Roasts on , ships on
Mr. Aneite Reis inherited 5 hectares of crops to begin production at the Rancho Grande Farm in 1933. The farm is now run by José Carlos Reis, Mr. Aneite's son, and his son Flávio Reis.
The farm sits at 970 m asl and also has a large number of cows for dairy and meat production. The farm's mission is to responsibly produce coffee of the highest possible quality while also protecting the environment and caring for the well-being of its employees. Several farm workers live in houses with subsidized electricity and food. On the farm, they are open to new ideas and techniques, and they have invested in several static drying boxes to help improve the drying process. They have worked hard to improve the quality of their coffees for the specialty market, focusing on all aspects of the production of these lots, including growing, picking, and post-harvest treatment.
After the coffee has been mechanically harvested, the levels of ripeness are separated using density. The ripe and slightly overripe cherries are then selected for the static drying boxes. These are 1 m deep boxes that can hold 15.000 litres volume of cherry, which is equivalent to 25-30 bags of green coffee.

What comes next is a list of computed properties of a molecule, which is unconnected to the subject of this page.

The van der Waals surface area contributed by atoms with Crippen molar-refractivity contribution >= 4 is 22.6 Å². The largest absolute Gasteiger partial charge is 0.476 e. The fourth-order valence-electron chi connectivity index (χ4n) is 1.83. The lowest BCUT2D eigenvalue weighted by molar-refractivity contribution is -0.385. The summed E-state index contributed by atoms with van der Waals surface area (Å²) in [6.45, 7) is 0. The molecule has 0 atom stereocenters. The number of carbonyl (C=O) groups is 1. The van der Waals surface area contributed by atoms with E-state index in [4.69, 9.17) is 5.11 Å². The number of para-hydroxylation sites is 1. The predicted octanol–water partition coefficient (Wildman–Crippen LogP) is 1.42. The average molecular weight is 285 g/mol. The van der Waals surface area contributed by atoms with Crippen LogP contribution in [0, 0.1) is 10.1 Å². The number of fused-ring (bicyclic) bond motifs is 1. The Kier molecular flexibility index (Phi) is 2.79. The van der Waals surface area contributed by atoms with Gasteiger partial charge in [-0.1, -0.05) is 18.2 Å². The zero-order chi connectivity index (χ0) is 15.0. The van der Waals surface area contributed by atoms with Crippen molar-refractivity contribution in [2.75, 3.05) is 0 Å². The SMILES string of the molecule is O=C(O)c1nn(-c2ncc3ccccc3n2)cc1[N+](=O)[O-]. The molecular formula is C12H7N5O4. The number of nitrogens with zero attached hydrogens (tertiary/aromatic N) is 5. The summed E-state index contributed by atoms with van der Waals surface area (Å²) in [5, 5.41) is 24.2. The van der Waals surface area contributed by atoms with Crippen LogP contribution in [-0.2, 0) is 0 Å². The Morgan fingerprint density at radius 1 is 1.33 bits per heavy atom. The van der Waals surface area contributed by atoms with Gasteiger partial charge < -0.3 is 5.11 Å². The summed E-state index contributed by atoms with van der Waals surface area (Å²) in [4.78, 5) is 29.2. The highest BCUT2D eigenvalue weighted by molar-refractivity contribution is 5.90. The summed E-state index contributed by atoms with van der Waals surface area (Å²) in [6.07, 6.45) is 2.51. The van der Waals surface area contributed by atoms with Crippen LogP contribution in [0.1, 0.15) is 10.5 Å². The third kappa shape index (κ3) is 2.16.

A vented grill at the bottom of the boxes allows air to circulate from below up through the drying coffee. Cold air will be blown for 12 hours to help slow the fermentation process, and then the air temperature will be gradually increased to allow drying for 7 to 10 days.
There are two thermometers at different depths to ensure that the temperature is always below 40 degrees Celsius. They are called static because the coffee remains still in the boxes and is not turned or rotated during drying. After drying, the coffee is allowed to rest for about one to two weeks before being milled. This method has enabled the production of more fruity and prominent profiles than the typical profile associated with natural Brazilian coffee.
Acaiá (also known as Acaia Cerrado) is a rare variety found mainly in Brazil. Its name reportedly means “great fruit” in the Tupi-Guarani language. Acaiá is a natural mutation of the Mundo Novo (itself a Typica and Bourbon natural hybrid). It has adapted well to the Brazilian climate and growing conditions. The variety seems to prosper better at or above 800 metres above sea level. The tree develops in a triangular shape which enables it to capture sun homogeneously.
In the cup: dark chocolate, prunes, sweet raisins. The classic sweet and creamy espresso everybody loves.
Minimum resting period: 10 days from roast date.
|Sul de Minas|
|Natural, dried on vented boxes at controlled temperature|
|For espresso & moka pot|
|Dark chocolate, prunes, sweet raisins|